Iconography. Buscombe came closest to arguing the position that a genre’s visual conventions can be thought of as one of the defining features of a genre such as guns, cars, clothes in the gangster film . It is hard to argue this with any great consistency because the possible connections between the items or icons is unclear. More importantly it is actually very difficult to list the defining characteristics of more than a handful of genres, for the simple reason that many genres – among them the social problem film, the biopic, the romantic drama and the psychological horror film – lack a specific iconography. The genres of the western and gangsters discussed by critics McArthur and Buscombe happen to fit the concept of generic iconography very well. Others that fit well are the gothic horror film, and the biblical epic. Neale argues that the failure to apply the concept productively to other genres suggests that the defining features of Hollywood’s genres may be heterogeneous.

Ideology. In media terms this thinking argues that there is a form of ‘false consciousness’ which hides a deeper underlying social reality. This has given rise to the model that people can simply be injected (Hypodermic syringe model) with a certain view of the world particularly via media output. Critics of this model in the media field argue that this hypodermic syringe model is very patronising as it doesn’t give people the credit for being able to develop alternative ideas. Rather they see ideology as a hegemonic process. There is a commonly held belief that Adorno and Horkheimer were behind the so-called ‘hypodermic syringe’ model of ideology. This is a serious misrepresentation of their position which will be dealt with in a separate article in due course. In the meantime students should ask lecturers who put forward this view exactly where Adorno and Horkheimer have supported this reductionist model. The model rather better describes the idea espoused by the Stalinist Communist parties.

IDHEC. Instituit des hautes etudes cinematographique. The leading French film school which was first started in the Second World War and renamed after the war.

Indexical sign. From CS Pierce the American founder of semiotics. This sign is associated with what it is a sign of, such as smoke with fire or spots with measles.

Intertextual. Intertextuality is a relation between two or more texts which influences the making of and/ or the reading of the text (film) being consumed. By using references to other texts the critic or director can be seen to be constructing the knowledge about the film based on other films.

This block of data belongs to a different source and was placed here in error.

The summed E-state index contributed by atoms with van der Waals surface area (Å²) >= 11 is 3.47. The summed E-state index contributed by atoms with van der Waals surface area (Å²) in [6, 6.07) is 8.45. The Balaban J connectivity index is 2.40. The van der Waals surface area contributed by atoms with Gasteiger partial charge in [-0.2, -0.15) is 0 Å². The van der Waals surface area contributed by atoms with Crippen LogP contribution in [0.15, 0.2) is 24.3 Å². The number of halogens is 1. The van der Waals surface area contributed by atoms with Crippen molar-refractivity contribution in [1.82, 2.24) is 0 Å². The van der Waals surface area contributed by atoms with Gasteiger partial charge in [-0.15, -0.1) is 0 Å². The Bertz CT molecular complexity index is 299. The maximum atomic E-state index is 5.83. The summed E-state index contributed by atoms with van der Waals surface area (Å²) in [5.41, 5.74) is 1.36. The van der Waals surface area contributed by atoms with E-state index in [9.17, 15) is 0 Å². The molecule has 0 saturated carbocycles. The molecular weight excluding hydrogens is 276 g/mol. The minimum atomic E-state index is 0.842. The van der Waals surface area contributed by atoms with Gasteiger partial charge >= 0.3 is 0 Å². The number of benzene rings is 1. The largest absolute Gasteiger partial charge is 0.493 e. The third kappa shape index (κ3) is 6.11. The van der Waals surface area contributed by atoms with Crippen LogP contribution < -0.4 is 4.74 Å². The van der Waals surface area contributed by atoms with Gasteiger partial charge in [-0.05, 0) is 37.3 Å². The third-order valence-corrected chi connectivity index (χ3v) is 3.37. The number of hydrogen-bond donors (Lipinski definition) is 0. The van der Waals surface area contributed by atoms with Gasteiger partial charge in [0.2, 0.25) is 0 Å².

• Intertextual Relay. Neale uses the term ‘inter-textual relay’ to refer to the discourses of publicity, promotion and reception that surround Hollywood’s films, and includes both trade and press reviews. It is argued that this role of relay is a crucial one. ( Neale , 2000: 3 ). The cinema industry’s marketing campaigns were first described as ‘inter-textual relay’ by Lukow and Ricci in 1984. Neale considers that cinemas, cinema programming and cinema specialisation can all be considered as components in the relay especially when broader conceptions of genre such as newsreel and shorts are taken into account.

Institutional mode of representation. A term used to describe mainstream cinema and its system of representation. There is strong identification with a character and the world is usually seen through this characters experiences. The origins of this were in the 19th century novel which focused on the psychology of one or two characters.

Jump cut. This cut demonstrates a jump in time and disrupts the ‘normal’ continuity editing. It was used as a device by several internationally famous directors during the 1920s and then dropped out of fashion. The development of sound played a major contribution in overwhelming a more diverse range of styles. Malle, Truffaut and most famously Godard used this editing style. Godard’s first feature film Breathless is best known for this. The jump cut ‘calls attention to the constructed reality of the filmic text, to the spectator’s ongoing labour of generating a fictional world out of often contradictory stylistic cues, and to Godard’s own expressive, auteur presence’. (Neupert, 2002 p 216).

Kuleshov effect. The Soviet filmmaker Kuleshov showed that through good editing that it was possible to create alternative readings of the same facial expression. Through this Kuleshov was attempting to show that the meaning or preferred reading of shots could be changed by altering the juxtaposition of the shots.

Lighting. In the early years of Hollywood lighting wasn’t meant to draw attention to itself. In some countries such as Germany lighting was used very early on to create dramatic effects. Low angle , low key lighting was used in German Expressionist cinema . There are three main aspects to lighting:
  • key lighting – hard light, used to highlight focused on a particular subject
  • fill lighting – used to illuminate the framed space overall
  • backlighting – this can distort and brings out silhouettes ( horror / film noir / expressionism).

The Hollywood cinema system had strict rules about lighting not wishing to allow the lighting to supersede the actual narrative. This could make audiences uneasy. See also mise-en-scene.